OSWALD AUSTIN REID, V.C. (1893-1920)

by James E. Fargo, FSA Scot

Colyer-Fergusson

Oswald Reid was born in Johannesburg, South Africa in November 1893, the son of Harry and Alice Gertrude Reid, both pioneer founders of that city. He came to England to complete his education in 1913. On August 14, 1914, ten days after the United Kingdom declared war on Germany he was commissioned as a 2nd Lieutenant in the 4th Battalion, King’s Liverpool Regiment. Twice wounded on the Western front, he was posted to India in 1916 and attached to the 6th Loyal North Lancashire Regiment. In March 1917 the British army was approaching Baghdad and met the last main line of Turkish defense at the Diyalah River. Eventually around 100 men and four officers from the 6th Loyals, led by Captain Reid established a tiny beachhead against fierce Turkish opposition. On the third night of the siege, reinforcements were able to cross on pontoons and relieve the beachhead.

Captain Reid’s citation stated: "For most conspicuous bravery in the face of desperate circumstances. By his dauntless courage and gallant leadership, he was able to consolidate a small post with the advanced troops on the opposite side of a river to the main body after his line of communications had been cut by the sinking of the pontoons. He maintained this position for thirty hours against constant attacks by bombs, machinegun and shell fire, with the full knowledge that repeated attempts at relief had failed, and that his ammunition was all but exhausted. It was greatly due to his tenacity that the passage of the river was effected on the following night. During the operations he was wounded."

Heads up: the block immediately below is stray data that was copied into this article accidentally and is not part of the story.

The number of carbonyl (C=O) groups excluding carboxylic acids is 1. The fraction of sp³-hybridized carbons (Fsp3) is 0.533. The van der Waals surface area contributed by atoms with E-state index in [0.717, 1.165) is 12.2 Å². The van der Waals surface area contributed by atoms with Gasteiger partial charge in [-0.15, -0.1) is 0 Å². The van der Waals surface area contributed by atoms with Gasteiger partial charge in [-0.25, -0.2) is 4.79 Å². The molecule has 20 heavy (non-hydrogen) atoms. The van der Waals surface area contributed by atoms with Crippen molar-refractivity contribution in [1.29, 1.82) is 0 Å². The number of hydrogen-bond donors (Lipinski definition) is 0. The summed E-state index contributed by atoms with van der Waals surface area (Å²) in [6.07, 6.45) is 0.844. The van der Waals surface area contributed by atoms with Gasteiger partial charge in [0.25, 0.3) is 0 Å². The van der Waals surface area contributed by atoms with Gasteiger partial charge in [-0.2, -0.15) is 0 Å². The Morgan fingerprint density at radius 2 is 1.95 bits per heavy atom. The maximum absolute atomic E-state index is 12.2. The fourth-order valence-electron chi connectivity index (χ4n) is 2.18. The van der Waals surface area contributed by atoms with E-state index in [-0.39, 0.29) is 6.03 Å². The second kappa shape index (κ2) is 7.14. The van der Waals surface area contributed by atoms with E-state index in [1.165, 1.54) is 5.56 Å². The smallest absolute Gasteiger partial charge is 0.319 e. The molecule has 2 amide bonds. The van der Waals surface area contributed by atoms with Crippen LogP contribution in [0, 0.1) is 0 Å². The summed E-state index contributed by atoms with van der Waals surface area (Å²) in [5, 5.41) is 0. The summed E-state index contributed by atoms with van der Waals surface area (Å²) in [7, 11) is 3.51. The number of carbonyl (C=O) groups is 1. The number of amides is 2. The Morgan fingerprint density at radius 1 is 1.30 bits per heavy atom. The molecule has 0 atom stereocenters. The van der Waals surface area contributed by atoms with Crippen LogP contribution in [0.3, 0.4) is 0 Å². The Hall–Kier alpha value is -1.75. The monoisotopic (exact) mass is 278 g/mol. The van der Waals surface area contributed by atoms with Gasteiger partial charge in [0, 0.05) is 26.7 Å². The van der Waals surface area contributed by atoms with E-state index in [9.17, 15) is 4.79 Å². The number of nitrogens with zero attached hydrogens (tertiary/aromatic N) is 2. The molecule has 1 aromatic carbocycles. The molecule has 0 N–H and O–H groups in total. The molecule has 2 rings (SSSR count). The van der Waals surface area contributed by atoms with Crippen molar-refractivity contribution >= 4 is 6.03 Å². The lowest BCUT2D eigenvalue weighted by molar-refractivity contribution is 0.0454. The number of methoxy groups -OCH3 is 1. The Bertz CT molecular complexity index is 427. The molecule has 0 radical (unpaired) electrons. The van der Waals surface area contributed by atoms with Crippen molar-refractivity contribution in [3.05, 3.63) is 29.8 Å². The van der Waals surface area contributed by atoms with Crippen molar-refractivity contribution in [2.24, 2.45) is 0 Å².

He was wounded again and in December 1917, participated in the capture of Baghdad. Later he served with the Allied forces sent to Russia. After the war, he returned home to South Africa and died in October 1920. His Victoria Cross is displayed in Johannesburg, in the South African National Museum of Military History.

References:
"Clan Donnachaidh Annual", Edinburgh, 1956, p. 22, 25.
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